"A new beginning is happening," says Kakenya Ntaiya, the inspirational educator who is changing the lives of girls in Kenya.
In her home village of Enoosaen, Kakenya has built a school for girls that protects them from the Maasai traditions of female circumcision and child marriage. As someone who endured female genital mutilation just so she could stay in school, Kakenya knows the sacrifices these girls have to make.
Kakenya, who is now in her mid-thirties, recently told her remarkable story in an uplifting talk at a Technology, Entertainment and Design (TED) conference.
At the age of just five, Kakenya's life was mapped out for her by her Maasai community. A marriage had been arranged and when she became a teenager, she would be circumcised and then married. In the meantime, she focused on her education.
"I went to school, not because the Maasai girls were going to school, but because my mother was denied an education," says Kakenya. "She constantly reminded me and my siblings that she never wanted us to live the life she was living."
That life was shared with an abusive husband. A policeman in the city, he would come home once a year, sell the family's produce and animals, and drink the money away. Any complaints would lead to a beating.
Kakenya dreamed of becoming a teacher but as she reached year 9, she came to a crossroads. If she followed the traditional Maasai path and went through with the circumcision, she would have to forget all about continuing her education.
"I had to come up with a plan to figure these things out," she says. "I talked to my father, which is something most girls have never done. I told my father: 'I will only go through with the ceremony if you let me go back to school.'"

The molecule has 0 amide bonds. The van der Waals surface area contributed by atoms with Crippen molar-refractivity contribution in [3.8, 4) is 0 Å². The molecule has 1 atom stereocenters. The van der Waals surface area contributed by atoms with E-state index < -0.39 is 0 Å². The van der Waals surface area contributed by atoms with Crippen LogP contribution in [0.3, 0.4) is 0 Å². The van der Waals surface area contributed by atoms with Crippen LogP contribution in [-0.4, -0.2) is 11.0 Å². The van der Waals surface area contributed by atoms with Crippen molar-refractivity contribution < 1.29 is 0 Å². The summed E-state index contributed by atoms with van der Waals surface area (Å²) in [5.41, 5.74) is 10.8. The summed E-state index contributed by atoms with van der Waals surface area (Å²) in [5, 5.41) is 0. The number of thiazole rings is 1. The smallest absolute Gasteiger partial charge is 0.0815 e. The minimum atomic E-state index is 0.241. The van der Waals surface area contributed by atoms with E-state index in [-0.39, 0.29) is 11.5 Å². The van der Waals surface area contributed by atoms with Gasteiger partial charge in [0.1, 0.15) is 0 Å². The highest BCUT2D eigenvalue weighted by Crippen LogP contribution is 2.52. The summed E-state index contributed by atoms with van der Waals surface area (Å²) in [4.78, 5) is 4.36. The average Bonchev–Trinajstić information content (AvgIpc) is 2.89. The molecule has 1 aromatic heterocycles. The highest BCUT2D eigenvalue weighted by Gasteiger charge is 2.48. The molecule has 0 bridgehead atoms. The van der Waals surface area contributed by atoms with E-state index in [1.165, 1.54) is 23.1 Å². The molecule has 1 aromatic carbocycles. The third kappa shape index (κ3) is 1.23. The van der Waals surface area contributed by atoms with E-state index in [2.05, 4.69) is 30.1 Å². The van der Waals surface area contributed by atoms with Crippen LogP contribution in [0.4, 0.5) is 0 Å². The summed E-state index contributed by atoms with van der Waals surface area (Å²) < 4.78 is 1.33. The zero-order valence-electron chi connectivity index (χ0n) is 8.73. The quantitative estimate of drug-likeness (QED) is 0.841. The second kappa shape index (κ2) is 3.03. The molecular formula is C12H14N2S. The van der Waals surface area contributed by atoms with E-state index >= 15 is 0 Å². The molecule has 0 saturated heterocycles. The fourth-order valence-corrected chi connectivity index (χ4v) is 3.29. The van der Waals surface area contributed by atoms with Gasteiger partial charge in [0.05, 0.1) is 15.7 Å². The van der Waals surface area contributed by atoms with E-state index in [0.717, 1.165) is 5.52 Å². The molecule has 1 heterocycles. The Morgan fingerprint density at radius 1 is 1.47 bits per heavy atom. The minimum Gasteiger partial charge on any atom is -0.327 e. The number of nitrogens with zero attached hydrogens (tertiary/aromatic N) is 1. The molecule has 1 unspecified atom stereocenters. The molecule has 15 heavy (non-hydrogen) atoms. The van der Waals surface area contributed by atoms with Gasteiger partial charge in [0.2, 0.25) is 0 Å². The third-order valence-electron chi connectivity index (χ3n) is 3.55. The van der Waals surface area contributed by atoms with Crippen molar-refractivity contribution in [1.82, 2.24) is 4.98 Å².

Her father agreed and the ceremony went ahead, with an old blade and no anaesthetic. It was only thanks to the dedication of her mother, who brought a nurse to the village to treat Kakenya and her sisters, that there was no lasting damage.
"Three weeks later, I was healed and I was back in high school," adds Kakenya. "I was so determined to be a teacher now, so that I could make a difference in my family."
At high school, she got the chance to take her education even further, with a scholarship to study in the US at the Randolph-Macon Women's College in Virginia. But to get there, she needed the permission of the men in the village.
"They said: 'What a lost opportunity. This should have been given to a boy. We can't do this,'" she recalls.
Kakenya refused to give up and took her case to the village elders. She triumphed and left to study in the US. Being in America was an incredible experience and opened her eyes to some elements of her upbringing in Enoosaen.
"I learned that the ceremony I went through when I was 13 years old was called female genital mutilation," she says. "I learned that it was against the law in Kenya.
"I learned that I did not have to trade part of my body to get an education. I had a right, and as I speak right now, three million girls in Africa are at risk of undergoing this mutilation. Those things made me angry. I wanted to do something."
So she returned to her village and built a school for girls. For the 125 pupils currently going through her academy, life will be different.
"One hundred and twenty-five girls will never be mutilated," says Kakenya. "One hundred and twenty-five girls will not be married when they're 12 years old. One hundred and twenty-five girls are creating and achieving their dreams."
Those girls will teach the importance of education to their children and start a ripple effect, which can change girls' lives all over Kenya and the world.
"We believe that we are impacting one girl, one family, one village, one country at a time," Kakenya concludes. "We are making a difference. If you do that and I do that, aren't we going to create a better future?"
Life has changed for an entire community, and it all started with a girl.
Making zero tolerance to female genital mutilation a reality
The mother who prevented her daughters suffering FGM
The inspirational voices fighting FGM
Photo courtesy of The Advocacy Project